The common criticism of very spiritual people is that they become disinterested in the ordinary mundane issues of the world like systems of power, politics, and justice. Yet your spiritual influence and interest seemed to augment your interest in these things. What were you seeing that amplified interest for you that others were perhaps missing? “There are real tensions between following an internal path of devotion or sadhana, and an external path of seeking social and political justice and an end of suffering in the social and political worlds. Both are full-time jobs. There's no end to either.” Hess expressed that one can and should have real “doubts about navel-gazing or narcissism. We should respect tensions between the two of them and explore deeply about how we can understand and live out the way of making them both real and alive in us.”
“I think there's a strong bias in just focusing on inner spiritual life, and also devotion to a guru – as if that were everything. [The bias is] present in Buddhism as well.”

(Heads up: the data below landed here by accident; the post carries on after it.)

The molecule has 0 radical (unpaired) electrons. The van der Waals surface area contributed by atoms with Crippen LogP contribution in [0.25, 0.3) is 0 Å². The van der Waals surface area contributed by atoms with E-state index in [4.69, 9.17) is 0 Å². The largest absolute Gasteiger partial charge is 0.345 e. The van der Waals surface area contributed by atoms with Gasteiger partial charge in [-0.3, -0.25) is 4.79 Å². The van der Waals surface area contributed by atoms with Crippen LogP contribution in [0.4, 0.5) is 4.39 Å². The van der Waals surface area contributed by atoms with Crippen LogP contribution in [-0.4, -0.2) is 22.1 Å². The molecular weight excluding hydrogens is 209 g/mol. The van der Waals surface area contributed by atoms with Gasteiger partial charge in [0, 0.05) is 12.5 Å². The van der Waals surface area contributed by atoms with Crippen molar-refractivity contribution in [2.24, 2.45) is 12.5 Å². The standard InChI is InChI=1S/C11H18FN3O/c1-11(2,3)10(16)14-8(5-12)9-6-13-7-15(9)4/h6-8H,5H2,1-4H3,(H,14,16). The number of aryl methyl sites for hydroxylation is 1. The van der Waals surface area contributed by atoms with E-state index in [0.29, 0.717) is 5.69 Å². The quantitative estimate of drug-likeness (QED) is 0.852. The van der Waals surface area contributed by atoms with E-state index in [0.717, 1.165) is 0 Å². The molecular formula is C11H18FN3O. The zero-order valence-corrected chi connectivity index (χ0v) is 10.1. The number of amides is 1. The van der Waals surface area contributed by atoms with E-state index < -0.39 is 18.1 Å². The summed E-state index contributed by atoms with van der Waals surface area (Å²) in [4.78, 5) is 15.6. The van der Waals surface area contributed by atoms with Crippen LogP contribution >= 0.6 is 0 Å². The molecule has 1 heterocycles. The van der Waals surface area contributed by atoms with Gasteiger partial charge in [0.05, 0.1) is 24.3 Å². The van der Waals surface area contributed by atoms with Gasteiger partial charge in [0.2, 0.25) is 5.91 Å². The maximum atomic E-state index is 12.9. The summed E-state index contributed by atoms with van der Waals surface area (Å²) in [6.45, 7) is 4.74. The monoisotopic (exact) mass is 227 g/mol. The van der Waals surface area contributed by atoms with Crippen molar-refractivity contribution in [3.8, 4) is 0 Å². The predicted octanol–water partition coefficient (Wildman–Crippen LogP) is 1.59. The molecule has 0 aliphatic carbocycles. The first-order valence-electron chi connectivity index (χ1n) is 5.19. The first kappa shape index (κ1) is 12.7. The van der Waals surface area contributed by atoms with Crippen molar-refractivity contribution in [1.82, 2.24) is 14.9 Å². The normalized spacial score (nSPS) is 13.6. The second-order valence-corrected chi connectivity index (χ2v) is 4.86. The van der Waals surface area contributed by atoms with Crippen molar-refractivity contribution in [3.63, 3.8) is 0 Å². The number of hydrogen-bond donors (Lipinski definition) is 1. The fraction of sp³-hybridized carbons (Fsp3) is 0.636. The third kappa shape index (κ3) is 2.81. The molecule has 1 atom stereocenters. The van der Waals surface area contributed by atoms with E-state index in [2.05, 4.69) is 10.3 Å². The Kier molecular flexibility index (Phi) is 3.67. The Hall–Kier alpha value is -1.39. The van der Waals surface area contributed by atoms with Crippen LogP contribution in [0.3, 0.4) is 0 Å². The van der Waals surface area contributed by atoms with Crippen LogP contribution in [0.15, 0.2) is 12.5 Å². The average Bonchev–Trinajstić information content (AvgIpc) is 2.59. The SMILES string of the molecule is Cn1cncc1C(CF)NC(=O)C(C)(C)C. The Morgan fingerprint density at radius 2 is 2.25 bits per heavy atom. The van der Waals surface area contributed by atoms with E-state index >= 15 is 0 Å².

Hess offered an admittedly “controversial” perspective about the Bhagavad Gita, widely considered a deeply inspirational and spiritual text. Hess said she was “troubled by way in which Krishna justifies killing. The Gita does not have almost a single word emphasizing compassion, or the horrific karma of participating in this killing.”
Reconciling the heart’s love for poetry and the head’s work in academia: “The heart will not be quiet. Those calls were there (the heart).” As for the head, “life circumstances pulled me into the academic world. I think it's comic how many times I tried to get out of it. I even tried to fail to get out of academia. I did fail but then I got pulled back in. Sometimes, it got me sick.”